Thursday, November 20, 2014
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How not to build trust in nuclear power

The operators of Three Mile Island should have notified the public sooner about a relatively minor radiation leak that nevertheless raises troubling concerns.

How not to build trust in nuclear power

The cooling towers of Three Mile Island´s Unit 1 reactor. Exelon officials said Saturday´s incident never threatened the public.
The cooling towers of Three Mile Island's Unit 1 reactor. Exelon officials said Saturday's incident never threatened the public. CAROLYN KASTER / Associated Press

The operators of Three Mile Island should have notified the public sooner about a relatively minor radiation leak that nevertheless raises troubling concerns.

Gov. Rendell had every reason to blast Exelon Corp. for a five-hour delay in informing state emergency officials about the incident Saturday.

The biggest reason: Three Mile Island is forever linked to a near-disaster - the 1979 partial meltdown that occurred at the plant's sister reactor Unit 2, which remains shut down.

That makes it perfectly understandable if the governor and residents who live near the site, located on the Susquehanna River south of Harrisburg, get a little jumpy when an incident occurs at the plants.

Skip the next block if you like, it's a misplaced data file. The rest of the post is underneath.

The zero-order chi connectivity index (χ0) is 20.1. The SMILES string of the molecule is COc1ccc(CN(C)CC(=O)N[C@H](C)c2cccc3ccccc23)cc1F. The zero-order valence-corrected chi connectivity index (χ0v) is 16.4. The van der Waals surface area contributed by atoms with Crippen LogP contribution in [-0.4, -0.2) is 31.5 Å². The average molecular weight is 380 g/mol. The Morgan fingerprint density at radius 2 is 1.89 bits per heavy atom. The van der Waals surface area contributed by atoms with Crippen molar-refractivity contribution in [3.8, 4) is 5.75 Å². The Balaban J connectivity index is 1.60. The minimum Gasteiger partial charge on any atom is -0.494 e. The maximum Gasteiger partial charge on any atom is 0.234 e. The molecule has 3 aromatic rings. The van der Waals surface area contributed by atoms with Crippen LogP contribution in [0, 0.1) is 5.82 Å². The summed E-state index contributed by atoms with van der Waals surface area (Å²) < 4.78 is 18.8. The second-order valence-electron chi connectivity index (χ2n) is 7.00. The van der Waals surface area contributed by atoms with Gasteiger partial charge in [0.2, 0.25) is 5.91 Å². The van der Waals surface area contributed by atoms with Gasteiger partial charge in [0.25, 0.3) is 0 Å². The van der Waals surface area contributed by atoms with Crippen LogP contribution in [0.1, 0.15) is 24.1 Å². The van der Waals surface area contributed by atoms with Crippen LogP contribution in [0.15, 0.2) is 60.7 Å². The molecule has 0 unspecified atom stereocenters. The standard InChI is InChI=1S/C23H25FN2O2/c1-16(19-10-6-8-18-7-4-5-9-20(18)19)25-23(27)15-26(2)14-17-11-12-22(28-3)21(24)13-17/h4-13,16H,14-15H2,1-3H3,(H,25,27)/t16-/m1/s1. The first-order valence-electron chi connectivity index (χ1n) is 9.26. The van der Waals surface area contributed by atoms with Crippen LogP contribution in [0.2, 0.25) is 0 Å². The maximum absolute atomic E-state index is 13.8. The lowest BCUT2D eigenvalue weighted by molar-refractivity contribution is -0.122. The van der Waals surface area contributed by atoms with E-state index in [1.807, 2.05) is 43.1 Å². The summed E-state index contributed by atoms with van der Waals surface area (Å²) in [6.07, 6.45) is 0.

The leak didn't fall within the 15-minute notice to state officials required by the federal government for more serious incidents.

But given the history, the Chicago-based Exelon could have quickly allayed any concerns with a full and timely disclosure to reassure the public that the incident was under control.

Obviously, there is a need to avoid creating undo panic. Prompt and forthright communication is the best way to instill public confidence.

By comparison, the delay undermines public trust in nuclear power at a time when the industry is making a major push as a viable alternative to foreign oil.

Exelon officials say ventilation fans probably caused the radiation release inside the containment building of Unit 1. The reactor was shut down last month for refueling and to replace two massive steam generators.

They stressed that no contamination was found outside the building and that there was no threat to the public. About 150 workers were inside.

Federal inspectors agree with that assessment. The U.S. Nuclear Regulatory Commission is investigating.

Exelon officials insist that they are "committed to continuing to work with federal, state, and local officials to ensure that we have open lines of communication."

Yet days after the radiation leak and declaring "things are back to normal," the company again failed to immediately notify state officials when radiation monitors sounded at the Unit 1 containment building.

Fortunately, it was a false alarm, and there were no abnormal radiation levels detected. That's a good thing, since the state wasn't informed about the alarms until nearly 13 hours later.

So much for the improved communication, although Exelon said it would review the lessons learned from both incidents.

Nuclear energy provides the country with a dependable and affordable source for its increasing electricity demands.

But there must be better accountability, and that comes with keeping the public informed at all levels.

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